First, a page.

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Proc Natl Acad Sci U S A. 2015 Feb 17;112(7):1941-6. doi: 10.1073/pnas.1416261112. Epub 2015 Jan 23.

Methane emissions from natural gas infrastructure and use in the urban region of Boston, Massachusetts.

Author information

1
School of Engineering and Applied Sciences and Department of Earth and Planetary Sciences, Harvard University, Cambridge, MA 02138; kmckain@fas.harvard.edu.
2
Nicholas School of the Environment and Center on Global Change, Duke University, Durham, NC 27708;
3
Department of Earth and Environment, Boston University, Boston, MA 02215; Department of Biology, Hofstra University, Hempstead, NY 11549;
4
School of Engineering and Applied Sciences and.
5
Department of Earth and Environment, Boston University, Boston, MA 02215;
6
Aerodyne Research, Inc., Billerica, MA 01821;
7
Atmospheric and Environmental Research, Inc., Lexington, MA 02421; and.
8
Nicholas School of the Environment and Center on Global Change, Duke University, Durham, NC 27708; School of Earth Sciences, Stanford Woods Institute for the Environment, and Precourt Institute for Energy, Stanford University, Stanford, CA 94305.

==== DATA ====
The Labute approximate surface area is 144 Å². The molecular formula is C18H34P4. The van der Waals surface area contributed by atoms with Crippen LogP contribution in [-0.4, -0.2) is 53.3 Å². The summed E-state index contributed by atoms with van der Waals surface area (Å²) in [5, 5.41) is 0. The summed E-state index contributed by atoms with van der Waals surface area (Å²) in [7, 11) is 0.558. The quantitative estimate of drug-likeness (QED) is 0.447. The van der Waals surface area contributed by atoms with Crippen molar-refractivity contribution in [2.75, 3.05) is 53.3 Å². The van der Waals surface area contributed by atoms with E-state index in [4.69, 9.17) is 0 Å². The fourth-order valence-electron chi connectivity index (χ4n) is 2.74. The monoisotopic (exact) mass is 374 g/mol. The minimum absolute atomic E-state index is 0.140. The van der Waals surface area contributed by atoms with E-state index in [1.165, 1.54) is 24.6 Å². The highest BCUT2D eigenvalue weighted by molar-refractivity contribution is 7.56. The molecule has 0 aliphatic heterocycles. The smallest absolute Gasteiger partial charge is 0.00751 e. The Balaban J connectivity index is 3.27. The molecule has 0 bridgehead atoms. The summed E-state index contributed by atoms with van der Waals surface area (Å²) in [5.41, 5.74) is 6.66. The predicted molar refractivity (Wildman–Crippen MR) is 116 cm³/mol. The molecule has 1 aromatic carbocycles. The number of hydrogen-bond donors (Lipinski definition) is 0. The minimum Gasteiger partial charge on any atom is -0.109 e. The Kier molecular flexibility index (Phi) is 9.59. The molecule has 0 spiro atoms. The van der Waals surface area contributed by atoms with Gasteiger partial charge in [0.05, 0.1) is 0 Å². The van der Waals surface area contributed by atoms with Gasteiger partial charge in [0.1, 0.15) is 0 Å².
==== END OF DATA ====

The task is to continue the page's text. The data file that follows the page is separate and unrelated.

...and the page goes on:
9
School of Engineering and Applied Sciences and Department of Earth and Planetary Sciences, Harvard University, Cambridge, MA 02138;

Abstract

Methane emissions from natural gas delivery and end use must be quantified to evaluate the environmental impacts of natural gas and to develop and assess the efficacy of emission reduction strategies. We report natural gas emission rates for 1 y in the urban region of Boston, using a comprehensive atmospheric measurement and modeling framework. Continuous methane observations from four stations are combined with a high-resolution transport model to quantify the regional average emission flux, 18.5 ± 3.7 (95% confidence interval) g CH4 ⋅ m(-2) ⋅ y(-1). Simultaneous observations of atmospheric ethane, compared with the ethane-to-methane ratio in the pipeline gas delivered to the region, demonstrate that natural gas accounted for ∼ 60-100% of methane emissions, depending on season. Using government statistics and geospatial data on natural gas use, we find the average fractional loss rate to the atmosphere from all downstream components of the natural gas system, including transmission, distribution, and end use, was 2.7 ± 0.6% in the Boston urban region, with little seasonal variability. This fraction is notably higher than the 1.1% implied by the most closely comparable emission inventory.

KEYWORDS:

cities; greenhouse gas emissions; methane; natural gas distribution

PMID:
25617375
PMCID:
PMC4343086
DOI:
10.1073/pnas.1416261112
[Indexed for MEDLINE]
Free PMC Article

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